Abstract and Keywords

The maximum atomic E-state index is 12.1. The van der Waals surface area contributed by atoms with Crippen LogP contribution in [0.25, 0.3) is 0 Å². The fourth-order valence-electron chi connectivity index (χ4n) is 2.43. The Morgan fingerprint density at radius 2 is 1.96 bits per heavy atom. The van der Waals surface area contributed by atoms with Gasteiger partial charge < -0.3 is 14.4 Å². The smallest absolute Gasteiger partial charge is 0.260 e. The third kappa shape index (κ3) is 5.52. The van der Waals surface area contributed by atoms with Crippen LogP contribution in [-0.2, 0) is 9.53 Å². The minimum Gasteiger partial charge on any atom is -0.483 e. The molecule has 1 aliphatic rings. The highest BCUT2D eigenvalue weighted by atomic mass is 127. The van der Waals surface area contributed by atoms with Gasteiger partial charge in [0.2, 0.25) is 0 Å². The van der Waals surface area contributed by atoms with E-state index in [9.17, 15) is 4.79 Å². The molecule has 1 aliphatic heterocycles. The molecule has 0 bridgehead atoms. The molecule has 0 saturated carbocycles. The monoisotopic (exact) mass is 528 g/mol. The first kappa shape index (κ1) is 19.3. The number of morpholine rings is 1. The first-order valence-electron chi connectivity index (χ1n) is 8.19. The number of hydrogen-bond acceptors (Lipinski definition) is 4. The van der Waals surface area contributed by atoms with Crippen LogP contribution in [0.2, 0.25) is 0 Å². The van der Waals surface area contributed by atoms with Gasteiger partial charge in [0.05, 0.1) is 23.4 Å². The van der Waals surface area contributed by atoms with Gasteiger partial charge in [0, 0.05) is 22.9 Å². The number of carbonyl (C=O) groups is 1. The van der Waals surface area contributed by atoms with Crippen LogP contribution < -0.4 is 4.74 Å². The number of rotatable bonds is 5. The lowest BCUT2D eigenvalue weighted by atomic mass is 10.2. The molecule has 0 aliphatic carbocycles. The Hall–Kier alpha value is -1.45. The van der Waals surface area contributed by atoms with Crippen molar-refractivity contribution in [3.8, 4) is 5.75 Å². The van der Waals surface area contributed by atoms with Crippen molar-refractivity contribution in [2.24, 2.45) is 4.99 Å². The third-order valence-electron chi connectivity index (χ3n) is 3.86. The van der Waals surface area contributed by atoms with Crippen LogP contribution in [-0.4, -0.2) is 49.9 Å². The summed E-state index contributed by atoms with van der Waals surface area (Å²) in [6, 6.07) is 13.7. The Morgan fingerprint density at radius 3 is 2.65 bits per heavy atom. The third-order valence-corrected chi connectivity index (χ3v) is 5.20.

This chapter focuses on social cognitive constructs that emphasize self–other constructions in emerging adulthood. The authors first take up classic social cognitive stage theories, including the development of perspective-taking, interpersonal understanding, and interpersonal negotiation strategies and the development of self-understanding. They note that the upper boundary of structural stage development stretches well into emerging adulthood: the period from 18 to 25 sees a mélange of social cognitive developmental capacities with significant overlap across stages. The authors then introduce individuation and dyadic attachment as new categories of social cognition. Both constructs describe the recalibration of self–other perspectives that will be crucial for navigating the challenges of emerging adulthood. They conclude with an examination of recent neuroscience research on the social cognitive brain, with a particular focus on perspective-taking and mentalizing, and they draw implications for future research.
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